Record phone call to MP3

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pstn

Public Services Telepone Network: The telephone network that the public connect to! e.g. BT, NTL, Cable London. Your analogue or ISDN line connects to such a network. It enables you to connect to anyone in the world! via a telephone connection. The PSTN was the earliest example of traffic engineering to deliver Quality of Service guarantees. A.K. Erlang (1878-1929) is credited with establishing the mathematical foundations of methods required to determine the amount and configuration of equipment and personnel required to deliver a specific level of service. In the 1970s the telecommunications industry conceived that digital services would follow much the same pattern as voice services, and conceived a vision of end-to-end circuit switched services, known as the Broadband Integrated Services Digital Network (B-ISDN). The B-ISDN vision has been overtaken by the disruptive technology of the Internet. Only the very oldest and most backward parts of the telephone network still use analog technology for anything other than the last mile loop to the end user, and in recent years digital services have been increasingly rolled out to end users using services such as DSL, ISDN and Cable Systems. Many observers believe that the long term future of the PSTN is to be just one application of the Internet - however, the Internet has some way to go before this transition can be made. The Quality of Service guarantee is one aspect that needs to be improved on in the Voice over IP technology. There are a number of large private telephone networks which are not linked to the PSTN, usually for military purposes. There are also private networks run by large companies which are linked to the PSTN only through limited gateways, like a large private branch exchange system. Although the network was created using analog voice connections through manual switchboards, automated telephone exchanges replaced most switchboards, and later digital switch technologies were used. Most switches now use digital circuits between exchanges, with analog voice used to connect to many telephones. The basic digital circuit in the PSTN is a 64-kilobits-per-second channel, originally designed by Bell Labs, called a "DS0" or Digital Signal 0. To carry a typical phone call from a calling party to a called party, the audio sound is digitized at an 8 kHz sample rate using 8-bit pulse code modulation. The call is then transmitted from one end to another via telephone exchanges. The call is switched using a signalling protocol (SS7) between the telephone exchanges under an overall routing strategy. The DS0s are the basic granularity at which switching takes place in a telephone exchange. DS0s are also known as timeslots because they are multiplexed together in a time-division fashion. Multiple DS0s are multiplexed together on higher capacity circuits, such that 24 DS0s make a DS1 signal, which when carried on copper is the well-known, T-carrier system, T1 (the European equivalent is an E1, containing 32 64 kbit/s channels). In modern networks, this multiplexing is moved as close to the end user as possible, usually into cabinets at the roadside in residential areas, or into large business premises. The timeslots are conveyed from the initial multiplexer to the exchange over a set of equipment collectively known as the access network. The access network and inter-exchange transport of the PSTN use synchronous optical transmission (SONET and SDH) technology, although some parts still use the older PDH technology. Within the access network, there are a number of reference points defined. Most of these are of interest mainly to ISDN but one - the V reference point - is of more general interest. This is the reference point between a primary multiplexer and an exchange. The protocols at this reference point were standardised in ETSI areas as the V5 interface.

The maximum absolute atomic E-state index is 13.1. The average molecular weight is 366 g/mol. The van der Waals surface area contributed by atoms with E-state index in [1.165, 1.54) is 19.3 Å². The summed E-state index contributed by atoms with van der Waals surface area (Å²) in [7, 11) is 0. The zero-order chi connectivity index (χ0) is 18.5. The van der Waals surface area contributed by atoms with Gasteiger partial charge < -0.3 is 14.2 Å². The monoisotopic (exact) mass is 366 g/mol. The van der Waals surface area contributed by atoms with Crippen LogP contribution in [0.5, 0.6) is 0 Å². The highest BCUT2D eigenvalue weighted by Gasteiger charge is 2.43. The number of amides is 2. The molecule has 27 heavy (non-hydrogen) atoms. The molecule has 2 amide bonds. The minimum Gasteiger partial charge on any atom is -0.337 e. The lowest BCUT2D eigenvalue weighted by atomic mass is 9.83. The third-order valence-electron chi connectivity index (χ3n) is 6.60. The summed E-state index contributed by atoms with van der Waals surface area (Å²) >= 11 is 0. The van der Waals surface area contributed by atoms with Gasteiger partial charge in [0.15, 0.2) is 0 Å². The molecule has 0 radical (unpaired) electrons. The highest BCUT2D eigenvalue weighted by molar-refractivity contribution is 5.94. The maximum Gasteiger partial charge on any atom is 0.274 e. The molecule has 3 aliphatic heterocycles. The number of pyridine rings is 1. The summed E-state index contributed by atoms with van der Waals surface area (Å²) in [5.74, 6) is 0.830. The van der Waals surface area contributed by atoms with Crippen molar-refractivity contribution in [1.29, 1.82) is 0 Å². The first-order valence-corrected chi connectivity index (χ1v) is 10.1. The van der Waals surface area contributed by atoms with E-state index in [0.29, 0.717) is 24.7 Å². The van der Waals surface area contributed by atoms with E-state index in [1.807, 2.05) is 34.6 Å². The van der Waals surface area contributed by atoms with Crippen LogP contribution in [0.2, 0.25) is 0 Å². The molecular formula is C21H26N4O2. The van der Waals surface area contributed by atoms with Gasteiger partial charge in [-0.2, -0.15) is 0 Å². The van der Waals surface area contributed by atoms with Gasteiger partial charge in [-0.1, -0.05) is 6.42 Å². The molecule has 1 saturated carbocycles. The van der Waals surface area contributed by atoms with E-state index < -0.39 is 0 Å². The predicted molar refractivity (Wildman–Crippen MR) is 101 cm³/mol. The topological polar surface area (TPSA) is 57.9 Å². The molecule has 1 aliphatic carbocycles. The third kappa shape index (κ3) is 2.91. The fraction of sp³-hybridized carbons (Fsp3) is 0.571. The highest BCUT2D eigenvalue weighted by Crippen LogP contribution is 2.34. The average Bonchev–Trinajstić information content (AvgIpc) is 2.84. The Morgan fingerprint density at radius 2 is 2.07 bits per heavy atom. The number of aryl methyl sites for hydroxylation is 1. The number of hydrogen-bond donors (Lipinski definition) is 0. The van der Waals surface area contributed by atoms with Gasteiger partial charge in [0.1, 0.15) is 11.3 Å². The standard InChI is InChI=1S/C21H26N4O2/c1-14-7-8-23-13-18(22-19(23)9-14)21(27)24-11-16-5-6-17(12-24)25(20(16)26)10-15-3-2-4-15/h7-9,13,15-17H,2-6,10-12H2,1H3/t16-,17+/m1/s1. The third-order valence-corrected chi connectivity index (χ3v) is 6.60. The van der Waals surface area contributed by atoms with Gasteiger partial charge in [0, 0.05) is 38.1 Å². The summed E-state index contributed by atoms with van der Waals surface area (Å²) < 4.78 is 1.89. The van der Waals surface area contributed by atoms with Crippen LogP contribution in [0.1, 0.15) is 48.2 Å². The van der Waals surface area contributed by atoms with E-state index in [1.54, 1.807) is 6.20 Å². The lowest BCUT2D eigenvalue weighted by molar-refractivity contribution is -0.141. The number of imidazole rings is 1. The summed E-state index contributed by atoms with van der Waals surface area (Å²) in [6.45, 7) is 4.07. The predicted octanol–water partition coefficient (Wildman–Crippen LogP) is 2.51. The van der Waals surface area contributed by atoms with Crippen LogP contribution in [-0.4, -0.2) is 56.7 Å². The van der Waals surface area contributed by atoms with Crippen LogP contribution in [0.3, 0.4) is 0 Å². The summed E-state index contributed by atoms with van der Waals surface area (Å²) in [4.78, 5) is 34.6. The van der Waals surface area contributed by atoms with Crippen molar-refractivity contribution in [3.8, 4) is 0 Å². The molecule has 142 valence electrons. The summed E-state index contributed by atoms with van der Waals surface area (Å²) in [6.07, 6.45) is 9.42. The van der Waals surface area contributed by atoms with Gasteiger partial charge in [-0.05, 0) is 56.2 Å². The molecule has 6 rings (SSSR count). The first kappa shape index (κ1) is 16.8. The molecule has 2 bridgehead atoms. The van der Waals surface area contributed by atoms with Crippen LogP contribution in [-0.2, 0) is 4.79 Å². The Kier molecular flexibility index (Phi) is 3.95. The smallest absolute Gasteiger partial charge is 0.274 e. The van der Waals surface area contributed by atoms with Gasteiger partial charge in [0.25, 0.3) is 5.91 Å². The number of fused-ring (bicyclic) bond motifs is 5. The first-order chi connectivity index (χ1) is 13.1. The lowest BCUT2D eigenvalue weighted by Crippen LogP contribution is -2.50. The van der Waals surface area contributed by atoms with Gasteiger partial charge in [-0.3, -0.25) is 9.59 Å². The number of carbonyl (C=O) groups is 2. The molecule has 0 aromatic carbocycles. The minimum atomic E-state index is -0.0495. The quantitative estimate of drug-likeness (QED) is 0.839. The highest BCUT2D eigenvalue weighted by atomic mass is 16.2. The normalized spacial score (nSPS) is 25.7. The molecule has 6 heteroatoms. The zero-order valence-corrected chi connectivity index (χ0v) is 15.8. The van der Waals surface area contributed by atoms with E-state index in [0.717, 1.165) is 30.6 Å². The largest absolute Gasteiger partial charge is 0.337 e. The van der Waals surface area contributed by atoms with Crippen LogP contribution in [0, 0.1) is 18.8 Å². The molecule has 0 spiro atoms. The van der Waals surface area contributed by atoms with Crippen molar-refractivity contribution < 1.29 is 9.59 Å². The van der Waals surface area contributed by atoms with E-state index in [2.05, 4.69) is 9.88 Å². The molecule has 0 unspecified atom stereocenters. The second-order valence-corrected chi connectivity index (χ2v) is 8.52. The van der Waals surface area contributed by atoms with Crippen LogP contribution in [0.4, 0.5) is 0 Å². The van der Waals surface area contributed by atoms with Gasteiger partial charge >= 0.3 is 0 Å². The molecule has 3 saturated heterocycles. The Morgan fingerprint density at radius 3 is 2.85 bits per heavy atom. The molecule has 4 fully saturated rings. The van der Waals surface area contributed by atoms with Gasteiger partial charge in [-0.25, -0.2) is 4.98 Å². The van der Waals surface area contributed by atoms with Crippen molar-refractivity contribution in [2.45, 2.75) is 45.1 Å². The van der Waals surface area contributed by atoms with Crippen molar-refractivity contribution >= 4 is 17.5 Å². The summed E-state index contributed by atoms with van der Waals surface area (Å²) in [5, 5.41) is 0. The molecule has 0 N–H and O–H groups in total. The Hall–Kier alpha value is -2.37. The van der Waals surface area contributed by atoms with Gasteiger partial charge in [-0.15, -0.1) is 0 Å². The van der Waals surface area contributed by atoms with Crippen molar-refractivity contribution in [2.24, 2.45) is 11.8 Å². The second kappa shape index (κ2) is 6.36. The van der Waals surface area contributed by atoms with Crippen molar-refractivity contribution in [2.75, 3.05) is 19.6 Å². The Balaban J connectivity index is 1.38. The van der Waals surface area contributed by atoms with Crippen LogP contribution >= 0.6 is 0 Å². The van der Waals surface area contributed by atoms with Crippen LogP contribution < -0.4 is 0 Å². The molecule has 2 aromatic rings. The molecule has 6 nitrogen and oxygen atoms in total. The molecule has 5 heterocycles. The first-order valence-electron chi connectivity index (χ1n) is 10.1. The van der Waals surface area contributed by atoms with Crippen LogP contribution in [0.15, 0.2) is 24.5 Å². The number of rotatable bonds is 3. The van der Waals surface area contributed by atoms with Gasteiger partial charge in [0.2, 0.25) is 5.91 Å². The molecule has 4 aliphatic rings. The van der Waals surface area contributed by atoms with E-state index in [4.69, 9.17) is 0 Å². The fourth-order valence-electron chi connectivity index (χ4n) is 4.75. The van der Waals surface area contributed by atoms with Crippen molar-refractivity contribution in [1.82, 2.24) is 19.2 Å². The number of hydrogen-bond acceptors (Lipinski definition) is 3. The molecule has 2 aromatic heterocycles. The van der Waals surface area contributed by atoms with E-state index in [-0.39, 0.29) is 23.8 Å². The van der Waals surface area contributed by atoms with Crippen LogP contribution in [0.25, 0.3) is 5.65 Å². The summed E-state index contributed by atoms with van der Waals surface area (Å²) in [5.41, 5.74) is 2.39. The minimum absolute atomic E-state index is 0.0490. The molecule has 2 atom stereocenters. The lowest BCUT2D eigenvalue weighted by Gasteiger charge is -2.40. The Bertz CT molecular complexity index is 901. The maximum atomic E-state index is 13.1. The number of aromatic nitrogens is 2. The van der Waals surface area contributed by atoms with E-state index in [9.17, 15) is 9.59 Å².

List of telephony terms:

3gpp - a-law - abbreviated dialing - adsl - ani - answering machine - apn - automatic ring back - b-channel - baud - bell 202 modem - bit rate - bonding - bri - busy signal - cable modem - call-progress tones - call accounting - call capture - call forwarding - call originator - call park - call pick-up - call transfer - call waiting - call waiting deluxe - called party - caller id - caller id spoofing - calling party - carrier wave - cbr - ccitt - cdma - cdma2000 - cellular repeater - celp - channel - clec - clock rate - codec - collect call - conference - conference call - crc - csd - d-channel - data compression - device driver - dial-up - dial - dial tone - direct-inward-dialing - direct distance dialing - distinctive ring - dnis - dsl - dsp - dtmf - dtr - duplex - echo cancellation - edge - extension - fax - fcc - fdma - fidonet - follow-me - g.711 - g.723.1 - g.723 - g.726 - g.lite - gprs - gps - gsm - h.323 - harmonic - headphones - hscsd - hspda - iad - idsn - internet call waiting - isp - ivr - jack plug - local loop - long distance - microcontroller - mobile phone - modem - modulation - mu-law - music-on-hold - night service - off-hook - on-hook - pabx - pager - payphone - pbx - pcm - pots - prank call - precise tone plan - pstn - pulse dialling - push to talk - ring modulation - ring tone - ringback - ringing signal - rj11 - roaming - serial communications - serial port - signal noise - sim - simplex - sit - sms - softmodem - switchboard operator - tapi - tdma - telecommunications - telemarketing - telephone - telephone call - telephone card - telephone company - telephone exchange - telephone line - telephone number - telephone numbering plan - telephone operator - telephone switchboard - telephony - tts - twisted pair - umts - v.32 - v.32bis - v.34 - v.42bis - vbr - vertical service code - voicemail - voip - vox - wap - wav - wi-fi - wimax - wire





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